Health / Internet

This Philly startup is out to get CloudMine’s old clients

After the Center City company filed for bankruptcy, the founders of another cloud compliance startup called Dash put up a splash page: It's waiving installation fees for former CloudMine customers.

Dash raised a $400,000 seed round this summer. (Screenshot)

After beleaguered cloud services company CloudMine filed for bankruptcy, customers were given an ominous warning: Change providers within a limited time or your data will be erased.

That’s when Dash sprung into action. The startup, founded in 2015, offers a similar HIPAA-compliant platform that, unlike CloudMine, relies on a combination of public cloud infrastructure — like Amazon’s massive AWS server network — and its own layer of regulatory compliance.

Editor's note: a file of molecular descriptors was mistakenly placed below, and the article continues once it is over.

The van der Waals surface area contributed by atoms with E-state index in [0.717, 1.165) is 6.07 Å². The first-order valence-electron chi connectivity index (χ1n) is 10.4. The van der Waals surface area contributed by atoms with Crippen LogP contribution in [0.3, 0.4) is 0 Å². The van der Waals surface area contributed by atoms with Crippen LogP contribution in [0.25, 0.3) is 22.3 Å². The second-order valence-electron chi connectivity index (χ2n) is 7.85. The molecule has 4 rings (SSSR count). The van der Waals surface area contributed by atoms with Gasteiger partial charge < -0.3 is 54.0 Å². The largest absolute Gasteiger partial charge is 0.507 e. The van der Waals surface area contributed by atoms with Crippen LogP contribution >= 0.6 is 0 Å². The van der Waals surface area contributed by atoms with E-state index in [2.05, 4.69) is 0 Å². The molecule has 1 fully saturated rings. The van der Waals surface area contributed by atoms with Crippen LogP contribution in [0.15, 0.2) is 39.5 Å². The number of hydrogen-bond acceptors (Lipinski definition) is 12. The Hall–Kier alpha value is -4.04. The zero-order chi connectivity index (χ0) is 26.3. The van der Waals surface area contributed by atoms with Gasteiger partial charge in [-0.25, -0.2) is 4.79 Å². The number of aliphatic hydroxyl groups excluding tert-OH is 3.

“We’ve had client prospects that have used CloudMine in the past,” says cofounder Jacob Nemetz, who saw it fitting that the company launch a promo deal: Any CloudMine clients looking to switch providers won’t have to pay Dash’s installation fee, which normally runs a few thousand dollars.

“Migrations are always difficult,” Nemetz said. “It could take anywhere from a few days to a few weeks.”

The company has a team of four perched at WeWork’s 1430 Walnut St. location. It recently raised a $400,000 seed round from local backers like Ben Franklin Technology Partners, Contrarian Capital and other individual investors. So far, it lists Bethlehem, Pa.-based Carenade, an unnamed Boulder, Colo. hospital and a few urgent care centers as clients.

The CloudMine bankruptcy filing comes months after it had severed off a third of its workforce. The company, founded in 2012, had raised over $16.5 million in venture capital from local investors, including selloff-mode VC firm Safeguard Scientifics.

Companies: CloudMine

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